He says ammonium sulfate is a good choice for no-till fields and is always best to apply it before soils freeze so it has the chance to dissolve and be absorbed into the soil. However, it will require a higher amount of lime because it is more acidifying than other nitrogen sources.
Since harvest was finished earlier than normal due to early planting and a smaller crop, Fernandez, many farmers may want to get fall tillage and fertility application completed early as well. That means nitrogen may be applied at warmer soil temperatures where nitrifying bacteria are lying in wait to convert your nitrogen into a nitrate and send it down the river. Consequently, either nitrogen applications have to wait or be combined with an inhibitor such as dicyandiamide (DCD) or N-Serve.
While bacterial activity slows below 50 degrees, they are still active above 32 degrees. He says apply nitrogen by the temperature and not the calendar. So, if the daily temperature does not exceed 50 degrees, is it acceptable to apply nitrogen? No, the soil temperature is the key, and Fernandez says, “Since soil temperatures can be influenced by multiple factors (including residue cover, soil color, and drainage), it is always best to monitor soil temperatures in individual fields prior to N application.”
Soil characteristics should be a major determinant of application. A light, sandy soil should not get a fall application because it just won’t remain there until next spring. Heavier organic soils can hold it through the fall, winter and spring, so keep the soil type at the top of the list on issues to consider. Fernandez says ensure soil conditions are fit for the application, and the means not too dry or not too wet. Either will allow the liquid to volatilize and either escape between dry soil particles or up through the unsealed knife track.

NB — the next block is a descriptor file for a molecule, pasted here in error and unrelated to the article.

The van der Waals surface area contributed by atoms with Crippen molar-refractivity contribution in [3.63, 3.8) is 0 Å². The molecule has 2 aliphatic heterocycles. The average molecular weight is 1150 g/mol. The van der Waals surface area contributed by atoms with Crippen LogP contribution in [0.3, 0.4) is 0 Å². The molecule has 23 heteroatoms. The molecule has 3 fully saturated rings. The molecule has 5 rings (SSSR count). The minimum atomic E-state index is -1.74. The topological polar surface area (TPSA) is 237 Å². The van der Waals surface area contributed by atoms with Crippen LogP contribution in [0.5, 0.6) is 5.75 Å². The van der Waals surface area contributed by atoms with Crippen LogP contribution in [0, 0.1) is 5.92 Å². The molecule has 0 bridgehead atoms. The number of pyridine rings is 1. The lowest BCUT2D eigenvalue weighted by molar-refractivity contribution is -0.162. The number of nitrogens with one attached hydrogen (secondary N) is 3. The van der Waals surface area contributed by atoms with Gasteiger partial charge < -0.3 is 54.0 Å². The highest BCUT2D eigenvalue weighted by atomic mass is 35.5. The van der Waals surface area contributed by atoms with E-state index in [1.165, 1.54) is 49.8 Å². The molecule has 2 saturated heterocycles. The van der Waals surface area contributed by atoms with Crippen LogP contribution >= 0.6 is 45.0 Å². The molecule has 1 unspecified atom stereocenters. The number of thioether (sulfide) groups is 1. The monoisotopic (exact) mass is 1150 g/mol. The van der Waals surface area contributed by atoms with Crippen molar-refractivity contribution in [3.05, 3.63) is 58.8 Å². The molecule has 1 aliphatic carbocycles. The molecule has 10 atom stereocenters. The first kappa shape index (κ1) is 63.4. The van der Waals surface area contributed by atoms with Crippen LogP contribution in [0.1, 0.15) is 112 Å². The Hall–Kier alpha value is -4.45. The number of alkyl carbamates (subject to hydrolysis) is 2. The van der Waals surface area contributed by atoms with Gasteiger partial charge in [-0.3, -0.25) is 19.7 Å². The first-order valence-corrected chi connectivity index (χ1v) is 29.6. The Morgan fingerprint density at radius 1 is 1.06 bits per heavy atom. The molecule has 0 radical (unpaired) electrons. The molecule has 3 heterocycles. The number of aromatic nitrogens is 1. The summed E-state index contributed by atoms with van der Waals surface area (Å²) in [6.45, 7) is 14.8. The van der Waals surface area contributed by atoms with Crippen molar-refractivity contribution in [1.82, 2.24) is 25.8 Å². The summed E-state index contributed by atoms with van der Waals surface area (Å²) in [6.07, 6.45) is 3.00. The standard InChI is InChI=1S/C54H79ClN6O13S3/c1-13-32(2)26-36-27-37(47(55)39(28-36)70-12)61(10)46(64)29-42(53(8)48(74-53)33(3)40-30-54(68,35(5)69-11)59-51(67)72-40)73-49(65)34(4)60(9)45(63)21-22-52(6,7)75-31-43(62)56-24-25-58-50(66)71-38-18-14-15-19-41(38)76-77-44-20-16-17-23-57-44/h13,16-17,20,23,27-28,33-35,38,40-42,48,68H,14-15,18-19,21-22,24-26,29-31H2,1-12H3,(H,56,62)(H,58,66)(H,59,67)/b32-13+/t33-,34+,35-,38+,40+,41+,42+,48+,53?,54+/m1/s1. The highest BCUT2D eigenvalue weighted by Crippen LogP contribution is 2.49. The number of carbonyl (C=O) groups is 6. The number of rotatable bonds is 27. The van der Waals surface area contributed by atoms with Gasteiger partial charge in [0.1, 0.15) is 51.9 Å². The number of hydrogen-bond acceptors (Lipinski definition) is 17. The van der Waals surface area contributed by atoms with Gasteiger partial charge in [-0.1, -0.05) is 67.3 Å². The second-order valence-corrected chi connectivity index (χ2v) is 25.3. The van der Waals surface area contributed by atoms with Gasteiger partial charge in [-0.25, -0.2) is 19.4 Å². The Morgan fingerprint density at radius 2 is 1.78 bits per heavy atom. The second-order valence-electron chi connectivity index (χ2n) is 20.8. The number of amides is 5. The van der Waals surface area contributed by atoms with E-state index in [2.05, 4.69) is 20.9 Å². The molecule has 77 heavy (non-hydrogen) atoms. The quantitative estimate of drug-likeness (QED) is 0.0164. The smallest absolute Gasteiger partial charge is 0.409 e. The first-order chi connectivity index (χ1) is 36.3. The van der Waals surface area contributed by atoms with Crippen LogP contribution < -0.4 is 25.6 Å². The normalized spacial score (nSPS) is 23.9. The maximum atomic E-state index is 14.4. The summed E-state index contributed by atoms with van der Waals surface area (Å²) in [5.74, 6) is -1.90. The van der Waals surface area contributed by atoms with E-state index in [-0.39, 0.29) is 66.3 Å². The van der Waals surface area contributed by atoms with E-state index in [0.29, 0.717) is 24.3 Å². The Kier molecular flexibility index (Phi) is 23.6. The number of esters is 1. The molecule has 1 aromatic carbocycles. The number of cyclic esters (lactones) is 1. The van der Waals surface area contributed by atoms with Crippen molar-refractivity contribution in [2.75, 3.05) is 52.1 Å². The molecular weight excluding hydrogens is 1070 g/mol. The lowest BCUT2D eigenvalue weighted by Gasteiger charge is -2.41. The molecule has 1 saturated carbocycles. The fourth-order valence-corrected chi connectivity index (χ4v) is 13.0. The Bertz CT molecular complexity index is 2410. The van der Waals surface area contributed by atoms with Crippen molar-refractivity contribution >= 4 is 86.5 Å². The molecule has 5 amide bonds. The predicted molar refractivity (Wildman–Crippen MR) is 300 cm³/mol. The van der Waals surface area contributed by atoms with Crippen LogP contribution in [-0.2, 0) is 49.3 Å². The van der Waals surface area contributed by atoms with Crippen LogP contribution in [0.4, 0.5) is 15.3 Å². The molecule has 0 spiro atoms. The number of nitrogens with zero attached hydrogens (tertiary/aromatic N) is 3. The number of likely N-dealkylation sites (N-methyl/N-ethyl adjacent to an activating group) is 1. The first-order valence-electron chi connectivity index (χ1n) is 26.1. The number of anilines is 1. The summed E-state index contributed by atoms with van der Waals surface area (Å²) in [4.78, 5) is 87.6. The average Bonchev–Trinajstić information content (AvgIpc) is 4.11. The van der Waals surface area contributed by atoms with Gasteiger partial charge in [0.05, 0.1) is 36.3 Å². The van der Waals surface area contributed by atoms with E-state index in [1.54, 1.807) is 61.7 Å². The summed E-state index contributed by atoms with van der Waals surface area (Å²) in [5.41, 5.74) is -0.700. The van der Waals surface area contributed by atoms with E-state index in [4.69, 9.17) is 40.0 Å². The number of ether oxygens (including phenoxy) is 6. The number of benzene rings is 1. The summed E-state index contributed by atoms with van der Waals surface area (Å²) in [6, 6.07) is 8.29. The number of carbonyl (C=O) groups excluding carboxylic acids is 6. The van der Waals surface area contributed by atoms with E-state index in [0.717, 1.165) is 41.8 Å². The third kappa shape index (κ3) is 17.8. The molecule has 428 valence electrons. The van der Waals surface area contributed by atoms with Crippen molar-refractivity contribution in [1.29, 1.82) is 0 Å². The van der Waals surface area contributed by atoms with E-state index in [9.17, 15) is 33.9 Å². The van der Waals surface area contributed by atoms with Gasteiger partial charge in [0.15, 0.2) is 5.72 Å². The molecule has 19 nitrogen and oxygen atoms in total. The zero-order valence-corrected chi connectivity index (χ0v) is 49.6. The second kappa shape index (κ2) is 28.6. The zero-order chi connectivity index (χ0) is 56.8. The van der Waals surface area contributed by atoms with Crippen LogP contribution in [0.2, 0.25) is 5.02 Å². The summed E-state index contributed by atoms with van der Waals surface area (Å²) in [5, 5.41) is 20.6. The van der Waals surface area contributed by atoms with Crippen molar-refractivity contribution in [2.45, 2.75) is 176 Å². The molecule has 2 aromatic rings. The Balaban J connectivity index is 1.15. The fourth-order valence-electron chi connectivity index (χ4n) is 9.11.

Amount to apply
Your ultimate decision on the nitrogen available to the crop should be based on an optimal rate determined by the cost of the nitrogen and the price of corn, which is the Maximum Return to Nitrogen or MRTN. MRTN can easily be determined by the corn nitrogen rate calculator that is available for IA, IL, IN, MI, MN, OH, and WI soil conditions. The only entries needed are your state (and location), whether you have a C-C or C-S rotation, the type of nitrogen source you plan to use, its cost per ton, and the price of corn. Yes, it is simple. You will be provided with an optimal rate in pounds per acre, along with a profitability range, and the actual N cost per acre when applied at the MRTN rate.
Fernandez reminds you that you do not need to apply all of it in the fall, and should consider applying some in the spring. He says that is because, “Many fields will likely have high nitrate levels this fall because of the drought, and it is uncertain how much of that N will be present for the next crop. If a good portion is available, that should be all the plant needs to get started until sidedress time, which would reduce the need to supply additional N in the fall. If N is not present because of excessively wet conditions in the spring, chances are that a fall application of N could suffer similar losses.”
While many farmers will apply nitrogen in the fall to take advantage of the time availability, Fernandez says that is an expensive decision. “An ongoing study over three years showed that fall applications reduced yield 17% relative to preplant applications done within three weeks of planting. The difference in yield, averaged across N rates, was 23 bushels per acre less with fall than with preplant applications.” Based on 2013 harvest prices, that is a $150 per acre loss, with a fall application, compared to a spring application.
Source: FarmGate blog